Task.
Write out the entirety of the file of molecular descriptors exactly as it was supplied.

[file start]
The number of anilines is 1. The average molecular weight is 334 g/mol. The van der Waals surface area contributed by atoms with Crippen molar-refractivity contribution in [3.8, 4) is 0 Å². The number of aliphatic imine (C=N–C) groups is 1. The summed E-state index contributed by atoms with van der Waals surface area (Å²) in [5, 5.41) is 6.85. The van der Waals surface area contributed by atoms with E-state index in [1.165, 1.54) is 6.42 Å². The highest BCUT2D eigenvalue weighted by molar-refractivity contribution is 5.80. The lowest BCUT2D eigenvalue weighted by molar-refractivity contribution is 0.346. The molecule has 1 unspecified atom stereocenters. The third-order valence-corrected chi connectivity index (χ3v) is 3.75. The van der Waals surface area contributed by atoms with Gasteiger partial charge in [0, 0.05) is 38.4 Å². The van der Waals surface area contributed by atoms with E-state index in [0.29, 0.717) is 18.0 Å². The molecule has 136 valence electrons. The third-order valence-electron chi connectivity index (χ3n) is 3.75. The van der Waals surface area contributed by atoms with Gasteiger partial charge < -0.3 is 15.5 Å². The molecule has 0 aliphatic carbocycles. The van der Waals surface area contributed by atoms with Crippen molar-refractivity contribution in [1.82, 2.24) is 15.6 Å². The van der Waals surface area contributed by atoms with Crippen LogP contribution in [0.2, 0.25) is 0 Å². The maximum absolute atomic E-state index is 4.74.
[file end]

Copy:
The number of anilines is 1. The average molecular weight is 334 g/mol. The van der Waals surface area contributed by atoms with Crippen molar-refractivity contribution in [3.8, 4) is 0 Å². The number of aliphatic imine (C=N–C) groups is 1. The summed E-state index contributed by atoms with van der Waals surface area (Å²) in [5, 5.41) is 6.85. The van der Waals surface area contributed by atoms with E-state index in [1.165, 1.54) is 6.42 Å². The highest BCUT2D eigenvalue weighted by molar-refractivity contribution is 5.80. The lowest BCUT2D eigenvalue weighted by molar-refractivity contribution is 0.346. The molecule has 1 unspecified atom stereocenters. The third-order valence-corrected chi connectivity index (χ3v) is 3.75. The van der Waals surface area contributed by atoms with Gasteiger partial charge in [0, 0.05) is 38.4 Å². The van der Waals surface area contributed by atoms with E-state index in [0.29, 0.717) is 18.0 Å². The molecule has 136 valence electrons. The third-order valence-electron chi connectivity index (χ3n) is 3.75. The van der Waals surface area contributed by atoms with Gasteiger partial charge < -0.3 is 15.5 Å². The molecule has 0 aliphatic carbocycles. The van der Waals surface area contributed by atoms with Crippen molar-refractivity contribution in [1.82, 2.24) is 15.6 Å². The van der Waals surface area contributed by atoms with Crippen LogP contribution in [0.2, 0.25) is 0 Å². The maximum absolute atomic E-state index is 4.74.